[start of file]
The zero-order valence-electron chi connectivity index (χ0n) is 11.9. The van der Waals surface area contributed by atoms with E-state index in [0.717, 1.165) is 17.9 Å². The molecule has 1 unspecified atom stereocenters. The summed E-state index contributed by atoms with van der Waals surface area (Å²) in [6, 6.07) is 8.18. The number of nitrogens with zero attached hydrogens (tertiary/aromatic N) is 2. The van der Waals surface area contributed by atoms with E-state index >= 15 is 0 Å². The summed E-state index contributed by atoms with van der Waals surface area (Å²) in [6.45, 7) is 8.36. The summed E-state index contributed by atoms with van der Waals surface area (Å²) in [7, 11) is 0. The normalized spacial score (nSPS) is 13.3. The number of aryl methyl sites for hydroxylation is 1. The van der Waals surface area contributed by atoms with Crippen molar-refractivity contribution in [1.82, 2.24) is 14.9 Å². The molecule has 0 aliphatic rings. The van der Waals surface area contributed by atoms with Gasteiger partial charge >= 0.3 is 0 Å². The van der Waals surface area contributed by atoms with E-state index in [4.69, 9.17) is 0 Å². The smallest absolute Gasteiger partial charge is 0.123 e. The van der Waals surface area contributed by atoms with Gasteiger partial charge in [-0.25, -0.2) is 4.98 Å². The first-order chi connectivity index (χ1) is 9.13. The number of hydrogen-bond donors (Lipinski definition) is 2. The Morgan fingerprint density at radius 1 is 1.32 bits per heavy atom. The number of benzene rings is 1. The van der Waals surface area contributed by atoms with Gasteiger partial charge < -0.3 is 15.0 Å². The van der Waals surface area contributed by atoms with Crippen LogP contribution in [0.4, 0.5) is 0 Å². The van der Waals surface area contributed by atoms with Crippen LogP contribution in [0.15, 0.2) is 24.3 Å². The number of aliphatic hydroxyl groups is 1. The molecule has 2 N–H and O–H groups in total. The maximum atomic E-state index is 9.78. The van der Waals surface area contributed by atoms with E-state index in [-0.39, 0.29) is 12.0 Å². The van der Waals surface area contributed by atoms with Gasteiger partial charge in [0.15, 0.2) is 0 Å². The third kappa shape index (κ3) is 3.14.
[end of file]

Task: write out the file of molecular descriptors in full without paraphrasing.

The zero-order valence-electron chi connectivity index (χ0n) is 11.9. The van der Waals surface area contributed by atoms with E-state index in [0.717, 1.165) is 17.9 Å². The molecule has 1 unspecified atom stereocenters. The summed E-state index contributed by atoms with van der Waals surface area (Å²) in [6, 6.07) is 8.18. The number of nitrogens with zero attached hydrogens (tertiary/aromatic N) is 2. The van der Waals surface area contributed by atoms with E-state index >= 15 is 0 Å². The summed E-state index contributed by atoms with van der Waals surface area (Å²) in [6.45, 7) is 8.36. The summed E-state index contributed by atoms with van der Waals surface area (Å²) in [7, 11) is 0. The normalized spacial score (nSPS) is 13.3. The number of aryl methyl sites for hydroxylation is 1. The van der Waals surface area contributed by atoms with Crippen molar-refractivity contribution in [1.82, 2.24) is 14.9 Å². The molecule has 0 aliphatic rings. The van der Waals surface area contributed by atoms with Gasteiger partial charge >= 0.3 is 0 Å². The van der Waals surface area contributed by atoms with E-state index in [4.69, 9.17) is 0 Å². The smallest absolute Gasteiger partial charge is 0.123 e. The van der Waals surface area contributed by atoms with Gasteiger partial charge in [-0.25, -0.2) is 4.98 Å². The first-order chi connectivity index (χ1) is 9.13. The number of hydrogen-bond donors (Lipinski definition) is 2. The Morgan fingerprint density at radius 1 is 1.32 bits per heavy atom. The number of benzene rings is 1. The van der Waals surface area contributed by atoms with Gasteiger partial charge < -0.3 is 15.0 Å². The van der Waals surface area contributed by atoms with Crippen LogP contribution in [0.4, 0.5) is 0 Å². The van der Waals surface area contributed by atoms with Crippen LogP contribution in [0.15, 0.2) is 24.3 Å². The number of aliphatic hydroxyl groups is 1. The molecule has 2 N–H and O–H groups in total. The maximum atomic E-state index is 9.78. The van der Waals surface area contributed by atoms with E-state index in [-0.39, 0.29) is 12.0 Å². The van der Waals surface area contributed by atoms with Gasteiger partial charge in [0.15, 0.2) is 0 Å². The third kappa shape index (κ3) is 3.14.